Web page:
Indonesian Cave Paintings Change Ideas About the Origin of Art
Oldest Prehistoric Cave Art in the World Perhaps – An Indonesian Cave Art Exhibition
The human ability to think in abstract terms is often cited as one of the key differences between our species and those in the rest of the animal kingdom. Our love of art and visual depiction can be traced back to the Late Palaeolithic but the thought that since cave paintings are confined to France and Spain, therefore art began in Europe, has been challenged thanks to an amazing discovery on the Indonesian island of Sulawesi.
A joint Australian and Indonesian team of anthropologists have uncovered a series of ancient human hand stencils and paintings of animals in seven cave sites in the southern portion of Sulawesi island. Although a rural location, these caves (Karst Maros) had been visited by a number of tourists and backpackers, but until now nobody knew just how old some of the paintings were.
Archaeologists and palaeoanthropologists had long been puzzled by the appearance in southern Europe around 40-35 thousand years ago of a rich and varied range of artwork, including rock paintings and carved figures, but the absence or scarcity of similar art found elsewhere in the world. Homo sapiens migrated into southern Asia and the Far East but little evidence of any form of culture in terms of works of art has been left behind on these migration routes.
Using a dating method that is based on the radioactive decay of uranium to thorium in small mineral growths that had formed on the paintings, the scientists were able to determine the minimum age of the paintings. One hand stencil has been dated to circa 39,900 years ago, making it the oldest human hand print known to science. A painting of a wild pig, an animal probably hunted by these ancient humans, has been dated to at least 35,400 years ago. The artwork and images had been created by using red ochre, the materials and painting techniques used seem to be very similar to those found in caves of a similar age in western Europe.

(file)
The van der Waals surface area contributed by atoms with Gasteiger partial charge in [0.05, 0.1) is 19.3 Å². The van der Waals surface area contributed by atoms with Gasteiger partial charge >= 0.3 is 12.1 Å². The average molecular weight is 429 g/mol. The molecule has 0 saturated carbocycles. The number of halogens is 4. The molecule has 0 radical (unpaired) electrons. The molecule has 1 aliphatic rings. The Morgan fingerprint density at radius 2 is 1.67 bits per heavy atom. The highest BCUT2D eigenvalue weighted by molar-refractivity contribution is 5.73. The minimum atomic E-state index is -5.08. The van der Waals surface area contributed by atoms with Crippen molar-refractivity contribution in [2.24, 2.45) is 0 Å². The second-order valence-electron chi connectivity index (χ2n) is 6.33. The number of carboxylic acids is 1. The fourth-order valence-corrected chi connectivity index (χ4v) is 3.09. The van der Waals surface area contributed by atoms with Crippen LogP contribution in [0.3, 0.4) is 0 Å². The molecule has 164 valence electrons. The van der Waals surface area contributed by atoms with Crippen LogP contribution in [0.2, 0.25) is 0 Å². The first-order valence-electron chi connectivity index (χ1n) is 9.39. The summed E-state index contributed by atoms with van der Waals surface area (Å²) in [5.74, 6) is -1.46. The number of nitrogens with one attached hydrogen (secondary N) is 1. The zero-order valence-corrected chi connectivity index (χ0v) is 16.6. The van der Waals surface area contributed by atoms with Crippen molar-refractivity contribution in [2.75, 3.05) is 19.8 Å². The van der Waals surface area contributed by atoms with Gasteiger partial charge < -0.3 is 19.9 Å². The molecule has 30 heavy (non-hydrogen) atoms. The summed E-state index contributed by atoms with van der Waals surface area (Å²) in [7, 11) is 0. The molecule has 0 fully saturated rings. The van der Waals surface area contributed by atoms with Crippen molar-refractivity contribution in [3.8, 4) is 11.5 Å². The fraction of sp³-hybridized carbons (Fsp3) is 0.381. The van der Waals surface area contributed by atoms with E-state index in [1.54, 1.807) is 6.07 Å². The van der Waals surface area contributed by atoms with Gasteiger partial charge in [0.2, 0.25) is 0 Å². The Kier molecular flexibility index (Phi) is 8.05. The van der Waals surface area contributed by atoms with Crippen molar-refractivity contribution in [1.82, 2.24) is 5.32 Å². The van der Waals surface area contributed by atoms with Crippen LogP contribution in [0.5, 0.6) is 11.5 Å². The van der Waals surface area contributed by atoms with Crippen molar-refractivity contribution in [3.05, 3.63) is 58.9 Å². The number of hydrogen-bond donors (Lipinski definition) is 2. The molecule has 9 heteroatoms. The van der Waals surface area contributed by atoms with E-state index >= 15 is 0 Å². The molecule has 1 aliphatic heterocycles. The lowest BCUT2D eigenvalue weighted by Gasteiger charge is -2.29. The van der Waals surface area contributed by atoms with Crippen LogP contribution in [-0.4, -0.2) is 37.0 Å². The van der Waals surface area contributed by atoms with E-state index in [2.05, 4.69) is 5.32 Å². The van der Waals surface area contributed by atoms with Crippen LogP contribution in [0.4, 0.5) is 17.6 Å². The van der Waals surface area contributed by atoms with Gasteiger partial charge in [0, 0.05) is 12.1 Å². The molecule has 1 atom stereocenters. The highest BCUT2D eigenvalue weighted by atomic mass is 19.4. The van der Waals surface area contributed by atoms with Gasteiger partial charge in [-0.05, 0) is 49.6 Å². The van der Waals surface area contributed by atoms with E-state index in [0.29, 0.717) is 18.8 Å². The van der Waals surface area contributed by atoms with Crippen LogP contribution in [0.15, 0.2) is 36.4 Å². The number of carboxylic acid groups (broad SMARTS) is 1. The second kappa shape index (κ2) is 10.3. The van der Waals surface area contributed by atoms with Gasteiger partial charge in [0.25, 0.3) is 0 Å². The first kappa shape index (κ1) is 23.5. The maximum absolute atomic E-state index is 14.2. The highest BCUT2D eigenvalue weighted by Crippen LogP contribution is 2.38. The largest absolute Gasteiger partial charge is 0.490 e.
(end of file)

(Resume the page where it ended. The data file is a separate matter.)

Commenting on the significance of this study, Maxine Aubert of Griffith University (Queensland), one of the researchers stated:
“It was previously thought that Western Europe was the centre piece of a symbolic explosion in early human artistic activity such as cave painting and other forms of image making, including figurative art, around 40,000 years ago.”
This new research suggests that the rock art traditions seen on Sulawesi are at least as old as the oldest known European art. One of the implications of this new study is that it has now been demonstrated that humans were producing very similar types of rock art by 40,000 years ago but at opposite ends of the Pleistocene Eurasian world.
The artwork is very faded in the photographs, so we have circled in green the rock art in the images that was studied. It is feared, that just like the cave art in some European caves, modern pollution could damage these ancient Indonesian drawings.
To read an article about the damage being done to cave paintings in Europe due to rising levels of fungi: Cave Paintings Might Be Lost Forever.
The scientists hope to use this radioactive dating technique to accurately date other rock art sites in Asia and Australia. By doing this they hope to better understand human migration and the movement of abstract ideas through the ancient population as it migrated eastwards.
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